6) I'm grateful for the college professor who encouraged me to write my own major.
5) I'm grateful my husband loves to cook, and is really good at it.
4) I'm grateful our daughter survived after being born with pneumonia.
3) I'm grateful for our backyard golden raspberries (pictured above). They are my favorite thing about our current home, ripening abundantly every spring.
2) I'm grateful to have studied communication since I was about 8 years old, even though it took childhood trauma to launch this passion.
1) I'm grateful for acupuncture, frisbee and smart friends to help me refine my resume.
It's addictive! See how I snuck in three on that last one? What are Y-O-U grateful for today?
Get out a pen, write down your ten. Choosing to feel grateful results in feeling more grateful. What we focus on, grows. Simple physics. What we acknowledge, we get more of. If your attention is on it, you are giving it power.
I'm grateful you just read my blog post.
One of the things I remember from childhood was being told, "You are smart and beautiful." Mostly by my mother Carmen, aunt Irma and sister Stephanie. It didn't matter what anyone else thought about me. Nobody is smart or beautiful in everybody's eyes. My world -- those closest to me, as a child -- believed in me.
Those words sunk into my chest. Between them and the sense of safety I found in my home and community, I felt I could do anything. The world would take care of me.
I could unravel, like a flower, exposing my affectionate soul to the sun and being fed, day after day, water and light.
It wasn't the words smart and beautiful that mattered. Instead it could have been "kind and creative" or "generous and truthful." It was that Love was behind them. The most powerful force on the planet. The deepest human need. Through their words and how they chose to see me, my deepest human need was being met.
Acknowledgment is some of the most potent medicine for relationship and yet very lacking in our culture. It is as if we are supposed to pretend we don't need to feel appreciated. We're dying for it, yearning for it, yet encouraged to suppress this longing. We are led to believe we can be fed instead by external resourcing, often commonly referred to as addictions.
When it comes to children, we rock: "Gosh Ariana, you are a marvelous piano player!" we might say to a 4-year-old pecking the ivories with two fingers. But when it comes to adults, we withhold it from ourselves and each other, robbing life of this most simple aspect of affection, and then walk around wondering why we feel empty, unappreciated and broke.
So sure, go buy Valentine's Day cards. Let your children make them. Show love. But for God's sake, don't deprive yourself of it for the rest of the year by forgetting that every day is Love Day. Every day is a day to give ourselves and others the most basic human need there is: the knowing that we are loved, and capable of loving.
Stop suppressing hugs. Open up to their joy and oxytocin.
Stop criticizing people. Start seeing and appreciating their beauty instead.
Quit the insecurity act. You could die tomorrow. Your child could die tomorrow.
Don't withhold the love that, on your death bed, you'll know was the only thing worth living.
Any acknowledgment -- any love -- you withhold from others is withheld from yourself.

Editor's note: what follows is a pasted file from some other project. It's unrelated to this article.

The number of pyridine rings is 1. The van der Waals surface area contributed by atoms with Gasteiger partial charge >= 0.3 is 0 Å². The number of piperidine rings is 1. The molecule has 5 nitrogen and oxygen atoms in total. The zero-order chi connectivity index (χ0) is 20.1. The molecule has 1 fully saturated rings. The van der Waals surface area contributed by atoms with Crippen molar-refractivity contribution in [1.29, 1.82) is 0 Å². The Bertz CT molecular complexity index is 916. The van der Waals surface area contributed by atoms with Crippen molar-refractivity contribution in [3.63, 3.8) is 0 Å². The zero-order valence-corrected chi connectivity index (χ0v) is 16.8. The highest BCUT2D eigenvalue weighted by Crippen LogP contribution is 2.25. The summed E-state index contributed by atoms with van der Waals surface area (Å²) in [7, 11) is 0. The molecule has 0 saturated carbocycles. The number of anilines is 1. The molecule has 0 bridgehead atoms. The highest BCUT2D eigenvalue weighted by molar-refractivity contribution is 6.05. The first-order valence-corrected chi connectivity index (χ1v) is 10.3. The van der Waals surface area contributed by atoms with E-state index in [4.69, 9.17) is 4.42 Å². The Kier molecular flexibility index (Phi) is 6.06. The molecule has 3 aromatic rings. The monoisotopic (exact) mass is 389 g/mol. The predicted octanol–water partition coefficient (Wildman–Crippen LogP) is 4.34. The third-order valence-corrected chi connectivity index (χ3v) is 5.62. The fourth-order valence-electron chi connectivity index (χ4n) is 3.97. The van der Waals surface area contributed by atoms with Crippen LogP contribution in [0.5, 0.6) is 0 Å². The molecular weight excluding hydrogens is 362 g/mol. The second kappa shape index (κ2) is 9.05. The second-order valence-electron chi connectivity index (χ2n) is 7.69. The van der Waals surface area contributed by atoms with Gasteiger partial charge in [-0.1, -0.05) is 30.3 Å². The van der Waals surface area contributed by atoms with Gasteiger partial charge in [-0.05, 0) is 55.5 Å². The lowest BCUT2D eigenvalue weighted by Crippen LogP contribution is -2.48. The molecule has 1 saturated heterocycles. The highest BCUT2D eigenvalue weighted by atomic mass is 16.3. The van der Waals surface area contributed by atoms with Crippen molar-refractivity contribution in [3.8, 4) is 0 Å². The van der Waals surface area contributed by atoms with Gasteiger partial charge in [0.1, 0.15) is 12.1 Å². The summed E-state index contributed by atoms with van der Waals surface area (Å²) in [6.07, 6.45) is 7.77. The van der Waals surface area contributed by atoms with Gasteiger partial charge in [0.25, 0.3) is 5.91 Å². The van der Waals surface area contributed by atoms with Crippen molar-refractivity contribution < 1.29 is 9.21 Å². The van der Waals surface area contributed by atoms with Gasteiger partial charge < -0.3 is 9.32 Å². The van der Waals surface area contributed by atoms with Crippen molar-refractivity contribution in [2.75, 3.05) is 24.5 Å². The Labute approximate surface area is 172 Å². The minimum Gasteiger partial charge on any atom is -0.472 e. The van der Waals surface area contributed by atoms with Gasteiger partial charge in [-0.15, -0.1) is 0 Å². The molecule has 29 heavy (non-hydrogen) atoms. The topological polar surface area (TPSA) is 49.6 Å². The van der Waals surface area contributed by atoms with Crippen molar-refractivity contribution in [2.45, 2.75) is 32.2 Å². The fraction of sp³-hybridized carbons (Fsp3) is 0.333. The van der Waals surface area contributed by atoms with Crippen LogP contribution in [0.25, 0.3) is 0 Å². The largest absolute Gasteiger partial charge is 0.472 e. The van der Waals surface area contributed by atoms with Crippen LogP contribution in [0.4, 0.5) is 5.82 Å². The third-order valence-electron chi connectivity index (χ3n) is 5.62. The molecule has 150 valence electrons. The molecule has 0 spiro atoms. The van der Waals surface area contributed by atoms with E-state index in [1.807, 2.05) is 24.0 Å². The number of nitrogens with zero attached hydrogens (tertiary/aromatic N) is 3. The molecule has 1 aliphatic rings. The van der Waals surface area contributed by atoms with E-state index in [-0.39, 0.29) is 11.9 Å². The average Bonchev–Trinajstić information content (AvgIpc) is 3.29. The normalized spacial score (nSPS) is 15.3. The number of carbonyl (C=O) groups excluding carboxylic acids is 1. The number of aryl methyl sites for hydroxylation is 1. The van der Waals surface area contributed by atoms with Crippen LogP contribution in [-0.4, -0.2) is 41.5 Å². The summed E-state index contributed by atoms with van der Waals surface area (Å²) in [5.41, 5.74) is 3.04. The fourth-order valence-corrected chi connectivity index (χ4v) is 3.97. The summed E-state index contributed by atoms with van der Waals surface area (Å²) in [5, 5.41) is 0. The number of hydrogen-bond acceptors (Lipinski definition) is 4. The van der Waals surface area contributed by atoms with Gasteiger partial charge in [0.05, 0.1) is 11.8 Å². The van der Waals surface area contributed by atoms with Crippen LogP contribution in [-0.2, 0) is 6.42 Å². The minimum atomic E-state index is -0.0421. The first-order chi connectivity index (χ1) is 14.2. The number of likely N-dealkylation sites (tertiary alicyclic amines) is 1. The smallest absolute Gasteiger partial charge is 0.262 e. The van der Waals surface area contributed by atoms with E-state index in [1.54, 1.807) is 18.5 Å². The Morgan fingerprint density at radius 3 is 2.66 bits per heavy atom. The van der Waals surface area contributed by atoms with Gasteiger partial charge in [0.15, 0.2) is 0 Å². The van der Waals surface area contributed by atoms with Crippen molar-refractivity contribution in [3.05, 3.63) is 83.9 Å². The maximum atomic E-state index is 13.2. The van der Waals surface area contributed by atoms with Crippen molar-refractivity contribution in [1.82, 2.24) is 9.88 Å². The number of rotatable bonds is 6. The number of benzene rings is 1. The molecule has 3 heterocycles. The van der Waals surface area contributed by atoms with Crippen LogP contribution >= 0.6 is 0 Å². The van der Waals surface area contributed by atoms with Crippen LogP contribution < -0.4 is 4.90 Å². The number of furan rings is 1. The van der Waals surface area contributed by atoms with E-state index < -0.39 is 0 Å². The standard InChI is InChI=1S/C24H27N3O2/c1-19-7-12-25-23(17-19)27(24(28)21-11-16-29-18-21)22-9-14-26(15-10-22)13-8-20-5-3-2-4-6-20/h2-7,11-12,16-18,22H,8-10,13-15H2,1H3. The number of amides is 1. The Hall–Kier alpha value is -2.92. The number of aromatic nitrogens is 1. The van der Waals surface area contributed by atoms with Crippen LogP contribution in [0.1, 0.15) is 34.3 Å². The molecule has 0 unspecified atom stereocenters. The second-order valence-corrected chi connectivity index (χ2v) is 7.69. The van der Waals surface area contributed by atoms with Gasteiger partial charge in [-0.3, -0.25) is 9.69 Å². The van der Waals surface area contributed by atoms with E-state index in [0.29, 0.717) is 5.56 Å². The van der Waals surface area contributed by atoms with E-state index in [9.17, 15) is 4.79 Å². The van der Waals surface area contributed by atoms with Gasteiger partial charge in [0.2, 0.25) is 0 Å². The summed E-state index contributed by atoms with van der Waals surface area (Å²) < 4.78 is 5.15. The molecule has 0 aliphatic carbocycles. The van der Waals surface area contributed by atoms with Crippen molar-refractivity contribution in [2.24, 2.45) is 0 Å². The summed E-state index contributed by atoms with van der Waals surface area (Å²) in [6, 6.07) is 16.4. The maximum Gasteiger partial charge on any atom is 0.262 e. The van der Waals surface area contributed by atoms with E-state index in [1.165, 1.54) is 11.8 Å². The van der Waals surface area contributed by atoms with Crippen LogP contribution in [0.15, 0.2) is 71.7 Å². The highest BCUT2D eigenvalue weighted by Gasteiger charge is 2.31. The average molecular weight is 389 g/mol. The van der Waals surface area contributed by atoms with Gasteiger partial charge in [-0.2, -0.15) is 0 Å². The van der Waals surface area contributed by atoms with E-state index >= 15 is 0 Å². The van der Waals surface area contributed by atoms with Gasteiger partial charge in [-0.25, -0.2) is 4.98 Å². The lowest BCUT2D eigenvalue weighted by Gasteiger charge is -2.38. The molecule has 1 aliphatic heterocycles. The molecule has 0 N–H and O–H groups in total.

Let yourself unravel for love, instead.
Love looks good on you. Withholding it does not.
There are four forms of acknowledgment, the most common and therefore least uncomfortable for most people, is Voluntary. So go ahead, close your eyes and peer into your heart and see what wants to be said. Voluntarily offer somebody your appreciation. Who can you tell that you love them right now? That you think they're generous, considerate, or courageous? That you admire their work ethic, creative persistence or patience?
Then mark your calendar to do it again in March. And April. And on. Make it a habit.
And if you're empty, because you've let your own beautiful batteries become discharged and forgotten to take care of your own needs, then take a deep breath and lay it on yourself. If you don't feel fully acknowledged and appreciated, don't look outside yourself for it first. Look within. What do you long to be appreciated for today? What would help recharge your batteries? Is it... I acknowledge myself for being an attentive mom.... or I acknowledge myself for being passionate about the welfare of animals... or I acknowledge myself for being a ripe, juicy and divine expression of wonder... (It's totally that one, huh?)
Those ready for some potent medicine -- in relationship with self or other -- are invited to join Leaning into Light for our upcoming 90-minute phone workshop on The Power of Acknowledgment, Sunday February 28th, 10:00-11:30AM PST. Cost is $28 per person. Limited to 20 participants, first come first served. Sign up here.
We will do a deep dive into the domain of Acknowledgment, covering the four types of acknowledgment and how to work with them. Participants will leave with the ability to move through life feeling acknowledged and appreciated, and the ability to share that with others so that they feel acknowledged and appreciated. How's that for a power-packed 90-minute dose of Love Month medicine?
Our free recording for November is here! Listen to The Spirit of Waldorf Education and Tips for Parents, our 55-minute interview of Education Director Shannon O'Laughlin, here.
Jessica Rios, Founder of Leaning into Light, is a mother, coach, lifelong letter writer, and eternally a fan of Fred Rogers. This deeply personal blog and our free recorded conversations are devoted to one of her greatest passions: illuminating the beauty of the human spirit.